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Bomba Estéreo on Working With Will Smith and the Best Place for Music in Colombia

Li Saumet and Simón Mejía from Bomba Estéreo
Li Saumet and Simón Mejía from Bomba Estéreo | Courtesy of Live Nation
Colombian electropop act Bomba Estéreo talk to Culture Trip ahead of their headlining gig in London.

Bomba Estéreo’s music is deeply rooted in Colombian culture. The five-piece, which was formed by Simón Mejía in the capital Bogotá, incorporate the country’s folk music and traditional instruments into their exuberant electropop. It’s fun, raucous and energetic.

Their 2015 song ‘Soy Yo’, which means ‘I’m Me’ in English, became a viral hit and an unofficial anthem for the Latin community in the US. The track, a celebration of self-love and individuality with a strong anti-bullying message, was part of a campaign urging them to vote during the presidential elections.

Their music even tempted Will Smith out of semi-retirement from rapping – he made his comeback after 10 years on the remix of their track ‘Fiesta’. The band recently joined Arcade Fire on their world tour after frontman Win Butler saw them perform years ago and was so impressed he got in touch.

Bomba Estéreo’s last album Ayo, released in 2017, was composed in the Sierra Nevada mountains in Colombia where the band took part in a spiritual ceremony with the Kogi people that live there. The band are heavily influenced by genres that originated from the Colombian Caribbean region, including cumbia, champeta and bullerengue.

Never has the meeting of folkloric and futuristic sounded so impressive.

We talk to the band ahead of their London show at XOYO on Monday, 16 July.

Culture Trip (CT): What is your music like?

Simón Mejía (SM): Our music is very Colombian. Colombia is a country that loves to dance but at the same time it’s a very tragic country. We like to dance and we cry. I’m not saying our music is tragic but the lyrics are very deep so it makes you dance, feel and think about profound things like love and happiness. When you listen to our music, it makes you feel very happy but also feel deep emotions.

CT: What influences your music?

SM: The main influence is Colombian folk music called cumbia. It’s music that was created centuries ago by the Indian and African diaspora. The African music that came via the Caribbean like champeta is also another influence. We mix Colombian Caribbean with electronics, a bit of hip-hop, and that’s the Bomba Estéreo sound.

CT: Why do you think Latin music is so popular at the moment?

SM: Latin music has always been very popular over here. It’s easy to dance to and everyone wants to dance. Also the internet has helped. ‘Mi Gente’ and ‘Despacito’ have had millions of views on YouTube. It’s a mix between the dance phenomenon and internet phenomenon. People want to listen to fresh new things.

CT: What part does spirituality play in your music?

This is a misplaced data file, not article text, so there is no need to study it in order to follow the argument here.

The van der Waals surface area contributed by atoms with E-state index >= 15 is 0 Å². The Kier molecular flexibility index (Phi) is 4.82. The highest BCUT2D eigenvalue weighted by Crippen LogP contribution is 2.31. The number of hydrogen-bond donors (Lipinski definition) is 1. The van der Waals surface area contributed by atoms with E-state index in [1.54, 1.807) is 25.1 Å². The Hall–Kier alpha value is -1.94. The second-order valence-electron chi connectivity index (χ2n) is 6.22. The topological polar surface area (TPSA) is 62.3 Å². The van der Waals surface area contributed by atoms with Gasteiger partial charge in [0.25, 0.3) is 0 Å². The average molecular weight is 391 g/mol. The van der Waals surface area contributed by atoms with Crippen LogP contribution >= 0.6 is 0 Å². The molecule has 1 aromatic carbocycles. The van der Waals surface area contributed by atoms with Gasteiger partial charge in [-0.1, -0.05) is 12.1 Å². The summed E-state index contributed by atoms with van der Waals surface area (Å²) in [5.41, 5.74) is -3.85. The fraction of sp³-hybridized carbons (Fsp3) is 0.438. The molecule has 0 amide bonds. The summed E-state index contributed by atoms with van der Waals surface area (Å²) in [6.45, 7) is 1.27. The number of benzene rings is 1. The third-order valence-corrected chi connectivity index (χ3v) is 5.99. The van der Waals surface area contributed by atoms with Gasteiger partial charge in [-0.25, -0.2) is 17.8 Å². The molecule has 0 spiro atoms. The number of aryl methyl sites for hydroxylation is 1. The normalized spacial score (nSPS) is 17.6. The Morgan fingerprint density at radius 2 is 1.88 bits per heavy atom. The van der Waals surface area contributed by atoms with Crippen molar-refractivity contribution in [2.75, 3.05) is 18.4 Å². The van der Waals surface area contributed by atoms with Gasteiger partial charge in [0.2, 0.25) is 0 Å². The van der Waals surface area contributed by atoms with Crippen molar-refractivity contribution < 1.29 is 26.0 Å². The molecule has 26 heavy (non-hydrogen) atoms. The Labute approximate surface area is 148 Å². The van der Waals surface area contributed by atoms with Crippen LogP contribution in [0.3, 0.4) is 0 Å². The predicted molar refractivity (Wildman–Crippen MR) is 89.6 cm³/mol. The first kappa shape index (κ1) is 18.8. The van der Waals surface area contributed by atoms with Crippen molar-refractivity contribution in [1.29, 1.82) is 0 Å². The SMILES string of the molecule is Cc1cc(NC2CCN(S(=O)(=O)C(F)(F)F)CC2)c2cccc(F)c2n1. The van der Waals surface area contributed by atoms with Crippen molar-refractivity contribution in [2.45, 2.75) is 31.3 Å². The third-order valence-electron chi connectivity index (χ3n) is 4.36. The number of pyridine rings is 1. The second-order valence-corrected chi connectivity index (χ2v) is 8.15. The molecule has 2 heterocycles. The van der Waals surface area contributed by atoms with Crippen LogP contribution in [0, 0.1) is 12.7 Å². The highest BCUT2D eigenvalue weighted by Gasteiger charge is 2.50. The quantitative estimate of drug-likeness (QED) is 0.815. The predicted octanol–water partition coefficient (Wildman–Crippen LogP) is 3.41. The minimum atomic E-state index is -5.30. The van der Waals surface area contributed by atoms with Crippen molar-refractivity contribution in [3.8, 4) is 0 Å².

SM: Colombia is a very indigenous country. We’re very connected to that. It’s mainly about taking care of nature and Mother Earth. That’s something that can be found in music. We’re going through a really difficult stage in the world and music has to be a way of making people aware we have to make some changes.

CT: Any plans for new music?

SM: We’re planning to make a new album next year and release it in 2020. Before that we’re going to be releasing some singles.

CT: Where in Colombia would you recommend for a music fan?

SM: It’s so diverse. We have tonnes of music. As an entry, a nice place for nature is the Caribbean coast. One way to start is through Carnival. Latin America has the tradition of Carnival from New Orleans circling through the coast to Barranquilla and then to Rio in Brazil. You’ll see all Caribbean music in one place. It’s a very beautiful place.

CT: Your song ‘Flower Power’ is about female empowerment. How did that come about?

SM: It was inspired by this whole situation that has been happening for many years but is now more visible. Women saying that we need to stop this and it’s not normal. This male energy has been dominating. Women are starting to say things and express all this shit that is happening in the world. Li (Saumet, vocalist) talks about that from her heart about what’s happening here in Colombia. Women cannot be silent. They have to speak and they have to stop the mistreatment they’ve suffered.

CT: What is your album Ayo about?

SM: It’s about being disconnected and getting connected again with the Earth’s energy. It’s a very organic and indigenous album.

CT: What was it like working with Will Smith?

SM: It was crazy! All the things that happened to us have happened very organically. He called the record label to say, “Hey, I’m Will Smith. I loved that Bomba Estéreo track (‘Fiesta’). I want to sing on it.” When they told me I thought it was a joke. This just randomly happened so we said, “OK, let’s do it.” Working on the video was like being in a Hollywood movie. He was really nice to us and many people came to know the band through him. It was amazing. We were very thankful. He loves Colombia. He keeps coming every year for concerts or to see friends.

For tickets to their gig, visit the Live Nation website here.